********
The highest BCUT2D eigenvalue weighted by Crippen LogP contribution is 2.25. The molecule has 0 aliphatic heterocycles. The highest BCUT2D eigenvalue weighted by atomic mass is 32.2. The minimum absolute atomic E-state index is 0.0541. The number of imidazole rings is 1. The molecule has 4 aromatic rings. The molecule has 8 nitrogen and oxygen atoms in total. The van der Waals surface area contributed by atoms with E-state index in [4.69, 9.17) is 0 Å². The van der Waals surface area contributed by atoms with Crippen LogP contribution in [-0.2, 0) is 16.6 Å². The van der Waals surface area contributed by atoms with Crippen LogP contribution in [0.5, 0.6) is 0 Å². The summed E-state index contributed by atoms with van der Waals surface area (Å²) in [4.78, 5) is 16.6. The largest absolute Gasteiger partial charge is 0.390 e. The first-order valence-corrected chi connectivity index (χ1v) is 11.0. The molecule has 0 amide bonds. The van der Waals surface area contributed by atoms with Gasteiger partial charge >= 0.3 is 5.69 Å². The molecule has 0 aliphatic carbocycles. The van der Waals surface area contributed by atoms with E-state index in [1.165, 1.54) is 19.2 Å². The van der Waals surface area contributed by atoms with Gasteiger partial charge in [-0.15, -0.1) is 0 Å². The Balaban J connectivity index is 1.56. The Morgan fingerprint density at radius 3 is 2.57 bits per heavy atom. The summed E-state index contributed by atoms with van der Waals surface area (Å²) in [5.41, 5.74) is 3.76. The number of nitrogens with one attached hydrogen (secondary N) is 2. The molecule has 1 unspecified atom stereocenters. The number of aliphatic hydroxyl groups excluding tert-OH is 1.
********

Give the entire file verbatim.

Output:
The highest BCUT2D eigenvalue weighted by Crippen LogP contribution is 2.25. The molecule has 0 aliphatic heterocycles. The highest BCUT2D eigenvalue weighted by atomic mass is 32.2. The minimum absolute atomic E-state index is 0.0541. The number of imidazole rings is 1. The molecule has 4 aromatic rings. The molecule has 8 nitrogen and oxygen atoms in total. The van der Waals surface area contributed by atoms with E-state index in [4.69, 9.17) is 0 Å². The van der Waals surface area contributed by atoms with Crippen LogP contribution in [-0.2, 0) is 16.6 Å². The van der Waals surface area contributed by atoms with Crippen LogP contribution in [0.5, 0.6) is 0 Å². The summed E-state index contributed by atoms with van der Waals surface area (Å²) in [4.78, 5) is 16.6. The largest absolute Gasteiger partial charge is 0.390 e. The first-order valence-corrected chi connectivity index (χ1v) is 11.0. The molecule has 0 amide bonds. The van der Waals surface area contributed by atoms with Gasteiger partial charge >= 0.3 is 5.69 Å². The molecule has 0 aliphatic carbocycles. The van der Waals surface area contributed by atoms with E-state index in [1.165, 1.54) is 19.2 Å². The van der Waals surface area contributed by atoms with Gasteiger partial charge in [-0.15, -0.1) is 0 Å². The Balaban J connectivity index is 1.56. The Morgan fingerprint density at radius 3 is 2.57 bits per heavy atom. The summed E-state index contributed by atoms with van der Waals surface area (Å²) in [5.41, 5.74) is 3.76. The number of nitrogens with one attached hydrogen (secondary N) is 2. The molecule has 1 unspecified atom stereocenters. The number of aliphatic hydroxyl groups excluding tert-OH is 1.